Recent comments

  • New Solar Power System Puts This Park in the Forefront of Alternative Energy Use   5 years 33 weeks ago

    I visited the solar field yesterday. All the panels face due east and are tipped to maximize summer sun. When I use a solar panel, I make sure it points due south and maximize it for winter sun. Anyone know what the thoughts were behind this set-up? I hope it wasn't an expensive mistake!!

  • A Major Overhaul at Ford's Theatre National Historic Site Raises a Few Eyebrows   5 years 33 weeks ago

    Bottomline is, upgrades should be done in moderation. They are supposed to make the historical sites more comfortable for people, and not to alter it's general look. I'm all for the ACs and restrooms, but not so much interest for the supposedly new "parlor" and concessions. I guess it'll destroy the historical feel of the place. It may attract a larger number of people thus creating a crowded atmosphere. Nevertheless, thanks for the great article Jim.

  • The Future of the "Gateway Arch" is On the Table—Will You be Part of the Discussion?   5 years 33 weeks ago

    Sabattis: de-authorization is not the same as destruction! The country has many world-class structures that are not managed and maintained by the federal government: the Empire State Building, Golden Gate Bridge, and St Patrick's Cathedral to name a few. The Arch is magnificent architecture - but there is no reason to have the NPS manage it. The Park (Jefferson National Expansion Memorial) has more staff and a bigger budget than such parks as Redwood, Acadia, Zion, and North Cascades. Does that make sense? 150 FTE positions for 91 acres in the middle of a city? The NPS would save money just paying the St. Louis Police to do law enforcement at the place. .

  • The Future of the "Gateway Arch" is On the Table—Will You be Part of the Discussion?   5 years 33 weeks ago

    Mr. Danforth said the St. Louis waterfront needs " a major museum or other world-class attraction designed by an internationally acclaimed architect."
    Correct me if I'm wrong, but doesn't the Arch fulfill that criteria?

  • The Future of the "Gateway Arch" is On the Table—Will You be Part of the Discussion?   5 years 33 weeks ago

    Whenever the Gateway Arch is mentioned on Traveler, I'm always disheartened when comments come out advocating its delisting. To me, the Gateway Arch is one of America's most-precious landmarks and is one of the crown jewels of the National Park System, along with the National Mall, the Statue of Liberty, and Mt. Rushmore. The Arch is simply a beautiful triumph of human achievement, and my heart always soars on cross-country trips when I first see that arch soaring above the St. Louis skyline.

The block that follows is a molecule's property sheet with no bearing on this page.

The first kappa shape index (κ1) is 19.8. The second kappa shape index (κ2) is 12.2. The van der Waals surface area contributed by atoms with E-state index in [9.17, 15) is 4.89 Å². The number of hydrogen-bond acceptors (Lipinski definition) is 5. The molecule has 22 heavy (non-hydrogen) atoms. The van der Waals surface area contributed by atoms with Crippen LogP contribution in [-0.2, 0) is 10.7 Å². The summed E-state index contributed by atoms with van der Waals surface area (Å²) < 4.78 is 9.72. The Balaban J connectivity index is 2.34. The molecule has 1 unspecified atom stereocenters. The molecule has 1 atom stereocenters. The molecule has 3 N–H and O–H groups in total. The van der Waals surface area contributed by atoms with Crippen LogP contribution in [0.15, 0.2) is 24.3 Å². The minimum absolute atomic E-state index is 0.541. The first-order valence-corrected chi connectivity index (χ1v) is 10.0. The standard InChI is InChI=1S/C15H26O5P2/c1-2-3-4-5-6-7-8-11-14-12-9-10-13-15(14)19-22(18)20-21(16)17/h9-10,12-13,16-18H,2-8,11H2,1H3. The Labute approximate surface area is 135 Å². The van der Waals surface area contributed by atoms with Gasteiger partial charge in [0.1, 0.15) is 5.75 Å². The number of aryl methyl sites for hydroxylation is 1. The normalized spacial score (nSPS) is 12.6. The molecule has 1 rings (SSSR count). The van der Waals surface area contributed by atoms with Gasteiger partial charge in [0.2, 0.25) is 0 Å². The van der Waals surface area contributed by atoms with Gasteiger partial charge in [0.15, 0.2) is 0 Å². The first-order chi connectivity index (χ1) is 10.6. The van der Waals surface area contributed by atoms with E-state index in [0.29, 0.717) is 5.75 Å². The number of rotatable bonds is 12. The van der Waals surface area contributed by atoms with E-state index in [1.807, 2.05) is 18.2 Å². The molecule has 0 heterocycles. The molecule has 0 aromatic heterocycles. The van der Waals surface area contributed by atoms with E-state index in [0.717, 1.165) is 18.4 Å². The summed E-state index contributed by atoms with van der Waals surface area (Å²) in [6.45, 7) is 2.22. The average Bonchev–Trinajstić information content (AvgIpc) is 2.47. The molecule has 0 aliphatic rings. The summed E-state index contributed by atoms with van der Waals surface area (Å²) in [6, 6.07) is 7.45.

With that being said, I think there is a need for additional visitor services in the overall Park. There's definitely a need for additional food/drink options in the area, and I could definitely see a role for additional museum space, a performing arts venue (perhaps outdoor?), or other visitor services. Hopefully there would be a way to expand the offering of what's available here without unduly impacting the Park's role as a Park, or the overall majesty of the views of the Arch from around the area.

  • The Future of the "Gateway Arch" is On the Table—Will You be Part of the Discussion?   5 years 33 weeks ago

    The Arch is beautiful. I grew up near it. I've gone back to it since I've left. I walk in the open spaces beneath it. It is a monument, not an amusement park. It is a feat of engineering. It is a marvel. The grounds are open and beautiful, and invite peace and enjoyment.

  • Freeze On New Regs Could Impact Efforts to Expand Mountain Biking in National Parks   5 years 33 weeks ago

    We've come full circle. :) What the administration does with this proposed rule will tell a lot about what groups it listens to the most. If I had to bet, I'd guess that the rule will be a bit more restrictive to cater to the liberal side of the party (Sierra Club, etc.) while still leaving some elements intacts to please the others.

  • Great Basin National Park: It's More Than Simply A Cave   5 years 33 weeks ago

    This park has a really nice variety of things to see and do - it's worth the drive to get there!

  • Freeze On New Regs Could Impact Efforts to Expand Mountain Biking in National Parks   5 years 33 weeks ago

    I think that's correct. Schneider's point is a narrow one: the freeze itself isn't going to block the regulation, but the fact that a new administration will be evaluating the comments and writing the final rule, if there is to be one, could stop any change in NPS policy on mountain bike access.

  • Freeze On New Regs Could Impact Efforts to Expand Mountain Biking in National Parks   5 years 33 weeks ago

    As I understand things, while the bike rule is not directly affected by the freeze placed on new rules and regs, the NPS isn't obligated to place it into effect once the comment period runs its course, so it could wind up facing the same outcome as rules that are directly affected by the freeze and which the new administration finds serve no good purpose.

    And let's not forget, administrations don't always pay much attention to what the public does, or doesn't, want. Remember the Yellowstone snowmobile saga? During its public comment period(s), public comment overwhelmingly favored a phase-out of the machines, and yet the Bush administration turned a deaf ear.

  • Secretary Salazar on Guns in Parks: He'll "Take A Look At It"   5 years 33 weeks ago

    Well, to be accurate, the guns rule wasn't in the freeze mix anyway, as it already had been placed into effect before President Obama was sworn in. That said, it's still the subject of two lawsuits.

  • Secretary Salazar on Guns in Parks: He'll "Take A Look At It"   5 years 33 weeks ago